Considered to be one of the most important contemporary writers in modern Japan, Haruki Murakami shot to fame with his novel “Norwegian Wood”, a story about sexuality and loss, which sold 4 million copies in Japan instantly turning him into a Japanese pop culture icon. Although most of his stories are set in modern Japan, his portrayal of everyday things and gritty realities depict most cities of the modern world.
Since his works are heavily influenced by Western culture, with cameos of Marlboro cigarettes and McDonald’s, allusions to western music and values, Murakami is able to bridge the gap between the wild West and the oriental East. Thus, his works transcends cultures and speaks to a global audience. Some critics have criticized him for being predictable, using almost similar characters and mirroring plots (www. complete-review. com) but he too has been praised for presenting a fresh eye and imagination into contemporary literature.
And what an imagination it is. Upon reading a Muraki novel, one is taken through a bizarre journey of realities, dreams and other dimensions. Although he grounds his novels in the everyday people that act as his protagonists, his presentation of their experiences are out of the ordinary. He sends his characters into alternate realities, lets them have conversations with ghosts and out of body experiences. If he were not a novelist, Haruki Murakami will surely have equal success as a Surrealist painter.
The Elephant Vanishes into the TV
TV people is a short story found in Murakami’s short story compilation book “The Elephant Vanishes. ” Powell’s books. com describes the book as “haunting and hilarious” and an assault on the normal. ” It contains stories ranging from the disappearance of a favorite elephant, a guy seeing the love of his life, losing sleep yet finding freedom, and the intricacies of family relationships. The book is again a perfect blend of Murakami’s style of reality and disambiguity, tackling such issues as love, independence and dependence.
From all the stories found in “The Elephant Vanishes”, TV People stands out in its style and presentation. TV people is a story of a man who one day receives a TV delivered to his apartment. What fascinated the man was not the TV he received but the the people who delivered it. Referred to as the “TV people”, they are described as slightly smaller than the average man, who silently works setting up the man’s TV. The man is intrigued as to who and what these people are, especially since he did not even buy the television.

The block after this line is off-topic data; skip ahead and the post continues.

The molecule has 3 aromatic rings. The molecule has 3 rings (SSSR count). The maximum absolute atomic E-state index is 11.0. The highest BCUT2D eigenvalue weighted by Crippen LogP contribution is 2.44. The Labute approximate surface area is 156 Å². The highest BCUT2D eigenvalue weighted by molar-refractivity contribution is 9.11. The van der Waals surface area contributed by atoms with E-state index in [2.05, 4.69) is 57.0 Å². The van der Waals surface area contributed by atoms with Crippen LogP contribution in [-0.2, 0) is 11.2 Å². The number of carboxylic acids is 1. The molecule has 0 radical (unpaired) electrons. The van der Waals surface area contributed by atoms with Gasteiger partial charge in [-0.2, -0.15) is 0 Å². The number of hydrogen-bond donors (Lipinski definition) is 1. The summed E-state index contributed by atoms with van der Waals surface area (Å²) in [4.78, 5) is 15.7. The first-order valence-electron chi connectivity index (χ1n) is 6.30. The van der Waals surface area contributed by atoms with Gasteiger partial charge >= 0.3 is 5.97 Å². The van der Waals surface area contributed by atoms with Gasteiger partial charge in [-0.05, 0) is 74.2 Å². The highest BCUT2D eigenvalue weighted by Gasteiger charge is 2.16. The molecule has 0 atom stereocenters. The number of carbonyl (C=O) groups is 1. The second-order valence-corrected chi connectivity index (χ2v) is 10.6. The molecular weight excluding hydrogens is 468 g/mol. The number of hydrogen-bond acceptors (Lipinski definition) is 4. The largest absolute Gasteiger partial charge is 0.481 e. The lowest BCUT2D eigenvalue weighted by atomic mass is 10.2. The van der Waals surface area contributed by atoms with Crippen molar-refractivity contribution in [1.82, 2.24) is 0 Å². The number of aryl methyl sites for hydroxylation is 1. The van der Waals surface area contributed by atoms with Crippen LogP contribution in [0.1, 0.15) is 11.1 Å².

However, he is even more puzzled by the fact that these TV people did not seem to see him and acknowledge his presence. However, he again sees the TV people at work and this was where things started to turn bizarre. Every time the man would ask his officemates about the TV people, the officemates would just ignore him, much like the way the TV people ignored him. This sets him on a journey of self critique, questioning his own identity and ultimately his own existence.
It is a fascinating read as it has the tone of a suspense movie, with all the questions hanging in the air as the TV people intrude upon the life of the protagonist. What is great about the story is that it does not only tell a tale of a man questioning his own existence but it also presents the reader something to chew and ponder upon. The theme of existing or non-existing through the acknowledgement of others is very thought provoking especially in a modern society where identities and lives are created through the attention of other people.
Another interesting thing to note is that the introduction of the TV into the protagonist’s life led to his journey of self-critique. Some reviews o fthe story revealed that Haruki Murakami actually wrote TV People as a critique on a technology saturated society. Much like how the TV impacted the life of the protagonist, the fast paced development and assimilation of technology in human lives has altered man and his values. People now live in a world where the media and technology dictate what is right and what is wrong, who is important and who is not, who exists and who doesn’t.
Especially in Japan where the rapid development of Information and Communication technologies have resulted in a fast paced and highly competitive society, a “lost generation” has emerged in their society. Youths who live like hermits in their own houses that they became so detached from reality. Much like the TV people who shunned the outside world while they go on their way. This story attempts to wake society from its dependence on technology. Entertaining in its suspense but intelligent in its presentation, TV people is vintage Murakami. It presents ordinary settings, ordinary things, made extraordinary by the stories that they lead.
Courtney from Study Moose
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